Our work on conventions

Filed under - Conventions

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What’s at stake?

Corruption does not stop at national borders: multinational companies bribe government officials to get them to buy useless medicines and faulty equipment for public hospitals; global trafficking rings bribe immigration authorities to let them transport women and children across borders and force them into slavery; and government officials divert public money to offshore accounts leaving poor people without schools. To stop these and other forms of cross-border corruption, we need global solutions. For any country to succeed in fighting corruption, it has to cooperate and coordinate with other countries. To this end, governments have adopted global and regional anti-corruption conventions. The most comprehensive anti-corruption convention is the United Nations Convention against Corruption (UNCAC). 

What we’re doing about it

To push governments to comply with anti-corruption conventions, Transparency International focuses on advocacy, capacity building and research. We aim to hold governments to account for their commitments under these conventions, focusing on subjects such as codes of ethics, procurement standards, rules for transparency in public finance, and private sector accounting standards. The conventions cover crimes like bribery, embezzlement and money laundering.

Who’s involved?

Fourth Conference of States Parties to UNCAC, 2011

Transparency International is the Secretariat to the UNCAC Coalition, a group of more than 310 civil society organisations and individuals in over 100 countries that pressure governments to ratify and comply with the UNCAC.  We work with the United Nations Office on Drugs and Crime (UNODC) to provide training for civil society organisations to learn about the UNCAC review process. Transparency International chapters as well as Coalition civil society organisations prepare UNCAC review reports tracking government performance. Thomson Reuters TrustLaw arranges pro bono assistance for the civil society organisations as they prepare their UNCAC review reports.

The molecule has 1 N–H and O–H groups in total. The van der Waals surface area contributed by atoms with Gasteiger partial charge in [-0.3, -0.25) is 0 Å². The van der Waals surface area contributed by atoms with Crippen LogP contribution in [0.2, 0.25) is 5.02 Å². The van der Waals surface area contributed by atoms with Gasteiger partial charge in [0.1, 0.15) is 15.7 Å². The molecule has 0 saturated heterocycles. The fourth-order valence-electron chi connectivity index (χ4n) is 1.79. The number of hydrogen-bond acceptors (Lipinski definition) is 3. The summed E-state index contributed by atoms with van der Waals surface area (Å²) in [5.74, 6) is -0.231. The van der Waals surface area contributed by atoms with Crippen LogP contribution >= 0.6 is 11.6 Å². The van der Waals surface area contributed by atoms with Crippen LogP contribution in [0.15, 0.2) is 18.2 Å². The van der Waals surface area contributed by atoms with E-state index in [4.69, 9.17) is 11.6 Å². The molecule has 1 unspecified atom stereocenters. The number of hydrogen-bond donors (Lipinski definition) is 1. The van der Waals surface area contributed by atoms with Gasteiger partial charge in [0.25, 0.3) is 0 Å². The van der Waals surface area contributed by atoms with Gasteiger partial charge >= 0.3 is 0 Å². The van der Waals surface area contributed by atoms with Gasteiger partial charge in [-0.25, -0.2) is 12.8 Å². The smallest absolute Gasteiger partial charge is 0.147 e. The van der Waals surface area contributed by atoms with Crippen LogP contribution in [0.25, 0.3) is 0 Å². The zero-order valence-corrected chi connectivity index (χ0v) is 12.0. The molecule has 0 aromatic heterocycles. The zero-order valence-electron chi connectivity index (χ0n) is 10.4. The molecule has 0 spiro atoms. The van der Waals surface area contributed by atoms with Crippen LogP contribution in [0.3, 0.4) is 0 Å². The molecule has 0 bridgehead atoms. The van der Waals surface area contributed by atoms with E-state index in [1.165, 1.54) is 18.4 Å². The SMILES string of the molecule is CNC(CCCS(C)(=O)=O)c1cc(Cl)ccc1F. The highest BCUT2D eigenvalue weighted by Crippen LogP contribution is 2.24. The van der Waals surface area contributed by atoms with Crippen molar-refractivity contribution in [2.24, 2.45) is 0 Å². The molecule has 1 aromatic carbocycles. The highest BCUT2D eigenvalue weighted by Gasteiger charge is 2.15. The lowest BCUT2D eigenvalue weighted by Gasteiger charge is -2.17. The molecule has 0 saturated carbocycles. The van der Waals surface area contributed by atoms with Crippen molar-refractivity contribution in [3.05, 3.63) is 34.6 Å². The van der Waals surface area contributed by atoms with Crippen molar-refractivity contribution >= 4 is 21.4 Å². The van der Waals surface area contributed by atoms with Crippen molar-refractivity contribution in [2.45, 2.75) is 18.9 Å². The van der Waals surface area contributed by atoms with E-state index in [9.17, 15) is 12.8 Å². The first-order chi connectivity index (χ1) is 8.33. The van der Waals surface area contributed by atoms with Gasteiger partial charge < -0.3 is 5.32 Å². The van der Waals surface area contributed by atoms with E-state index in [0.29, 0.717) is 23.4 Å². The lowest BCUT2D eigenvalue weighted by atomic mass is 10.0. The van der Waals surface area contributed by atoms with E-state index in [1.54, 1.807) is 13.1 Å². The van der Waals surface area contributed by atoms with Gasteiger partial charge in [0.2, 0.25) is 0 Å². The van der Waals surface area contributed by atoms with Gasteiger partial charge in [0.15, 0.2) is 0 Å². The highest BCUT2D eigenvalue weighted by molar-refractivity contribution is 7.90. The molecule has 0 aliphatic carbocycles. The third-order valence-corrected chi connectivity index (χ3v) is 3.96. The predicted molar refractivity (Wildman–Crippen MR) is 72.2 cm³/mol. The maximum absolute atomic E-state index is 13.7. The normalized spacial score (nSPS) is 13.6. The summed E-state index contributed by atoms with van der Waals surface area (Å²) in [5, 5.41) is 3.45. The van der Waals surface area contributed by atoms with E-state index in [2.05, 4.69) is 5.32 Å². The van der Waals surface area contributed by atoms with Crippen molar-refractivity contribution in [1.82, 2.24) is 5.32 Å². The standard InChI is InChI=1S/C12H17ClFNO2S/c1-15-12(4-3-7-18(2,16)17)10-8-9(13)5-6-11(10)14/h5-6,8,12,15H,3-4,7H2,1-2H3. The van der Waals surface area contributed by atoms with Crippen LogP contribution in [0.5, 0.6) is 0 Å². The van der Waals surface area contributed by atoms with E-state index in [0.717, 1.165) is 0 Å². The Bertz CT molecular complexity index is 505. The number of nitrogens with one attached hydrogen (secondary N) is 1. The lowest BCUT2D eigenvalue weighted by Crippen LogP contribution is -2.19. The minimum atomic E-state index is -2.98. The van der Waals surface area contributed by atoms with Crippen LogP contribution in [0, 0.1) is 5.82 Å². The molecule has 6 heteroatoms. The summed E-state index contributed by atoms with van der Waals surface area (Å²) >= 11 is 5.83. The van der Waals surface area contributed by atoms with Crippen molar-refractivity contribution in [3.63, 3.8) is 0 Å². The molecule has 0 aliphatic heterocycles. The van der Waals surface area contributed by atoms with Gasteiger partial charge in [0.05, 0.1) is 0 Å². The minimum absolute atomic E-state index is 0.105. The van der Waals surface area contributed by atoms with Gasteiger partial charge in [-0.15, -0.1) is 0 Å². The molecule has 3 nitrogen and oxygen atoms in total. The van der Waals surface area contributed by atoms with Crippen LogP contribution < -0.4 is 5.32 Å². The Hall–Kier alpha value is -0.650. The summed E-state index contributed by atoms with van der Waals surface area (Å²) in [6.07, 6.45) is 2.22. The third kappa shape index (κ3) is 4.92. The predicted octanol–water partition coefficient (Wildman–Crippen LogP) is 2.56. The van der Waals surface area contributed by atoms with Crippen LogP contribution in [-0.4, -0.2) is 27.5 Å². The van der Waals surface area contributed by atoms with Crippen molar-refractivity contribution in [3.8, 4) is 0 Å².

The Transparency International movement also monitor states’ progress in complying with the OECD Anti-Bribery Convention, and we submit our annual Progress Report to the OECD Working Group on Bribery.

We also contribute to the monitoring processes of the Organization of American States (OAS) Inter-American Convention Against Corruption and the Group of States against Corruption (GRECO) review process covering the Council of Europe Criminal and Civil Law Conventions against Corruption. Moreover, we played an active role in the drafting of the African Union Convention on Preventing and Combating Corruption.

Our approach


Transparency International and the UNCAC Coalition undertake campaigns to pressure governments to comply with anti-corruption conventions. We write letters to Ministers, issue statements and produce reports. The efforts are focused around key meetings where government representatives gather to discuss corruption, including the UNCAC Conference of States Parties (CoSP).

Capacity building

Transparency International is the Secretariat to the UNCAC Coalition which mobilises civil society action for the ratification and implementation of the UNCAC at national, regional and international levels. The Coalition shares information among members through the UNCAC Coalition website, mailing list and ad hoc working groups. We hold training sessions to advise civil society organisations on the UNCAC review process. We have also developed online training materials on this process including two sets of six short videos.


Transparency International produces evidence-based reports which critique and encourage governments to comply with conventions. The annual Progress Report monitors enforcement of the OECD anti-bribery convention. Finding that enforcement of the convention is broadly inadequate, the report is used as a basis for advocacy to urge governments to strengthen enforcement. In addition, civil society organisations of the UNCAC Coalition produce reports evaluating their states’ compliance with UNCAC standards. We use these reports to facilitate dialogue between civil society and governments on UNCAC implementation.

Timeline and results


Contact us

Gillian Dell, Programme Manager
+49 30 3438 20 17

Social media

Find the UNCAC Coalition on Facebook and Twitter

Get involved

Visit the UNCAC Coalition website to find out more, including information on how to become a member

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